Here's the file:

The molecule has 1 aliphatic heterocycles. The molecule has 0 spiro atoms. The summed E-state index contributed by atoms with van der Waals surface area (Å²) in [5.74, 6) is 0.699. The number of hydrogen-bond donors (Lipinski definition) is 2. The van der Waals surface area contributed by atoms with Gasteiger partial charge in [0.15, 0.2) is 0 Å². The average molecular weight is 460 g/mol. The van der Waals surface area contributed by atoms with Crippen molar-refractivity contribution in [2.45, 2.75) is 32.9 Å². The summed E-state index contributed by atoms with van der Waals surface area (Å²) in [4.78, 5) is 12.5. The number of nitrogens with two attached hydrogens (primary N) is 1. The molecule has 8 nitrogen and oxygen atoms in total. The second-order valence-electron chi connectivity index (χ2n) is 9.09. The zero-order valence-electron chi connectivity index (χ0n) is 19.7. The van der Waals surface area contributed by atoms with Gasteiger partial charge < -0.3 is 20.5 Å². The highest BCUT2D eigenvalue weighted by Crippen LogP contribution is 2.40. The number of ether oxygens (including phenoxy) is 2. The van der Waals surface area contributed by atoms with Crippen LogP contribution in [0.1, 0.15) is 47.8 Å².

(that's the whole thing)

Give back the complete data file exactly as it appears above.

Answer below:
The molecule has 1 aliphatic heterocycles. The molecule has 0 spiro atoms. The summed E-state index contributed by atoms with van der Waals surface area (Å²) in [5.74, 6) is 0.699. The number of hydrogen-bond donors (Lipinski definition) is 2. The van der Waals surface area contributed by atoms with Gasteiger partial charge in [0.15, 0.2) is 0 Å². The average molecular weight is 460 g/mol. The van der Waals surface area contributed by atoms with Crippen molar-refractivity contribution in [2.45, 2.75) is 32.9 Å². The summed E-state index contributed by atoms with van der Waals surface area (Å²) in [4.78, 5) is 12.5. The number of nitrogens with two attached hydrogens (primary N) is 1. The molecule has 8 nitrogen and oxygen atoms in total. The second-order valence-electron chi connectivity index (χ2n) is 9.09. The zero-order valence-electron chi connectivity index (χ0n) is 19.7. The van der Waals surface area contributed by atoms with Gasteiger partial charge < -0.3 is 20.5 Å². The highest BCUT2D eigenvalue weighted by Crippen LogP contribution is 2.40. The number of ether oxygens (including phenoxy) is 2. The van der Waals surface area contributed by atoms with Crippen LogP contribution in [0.1, 0.15) is 47.8 Å².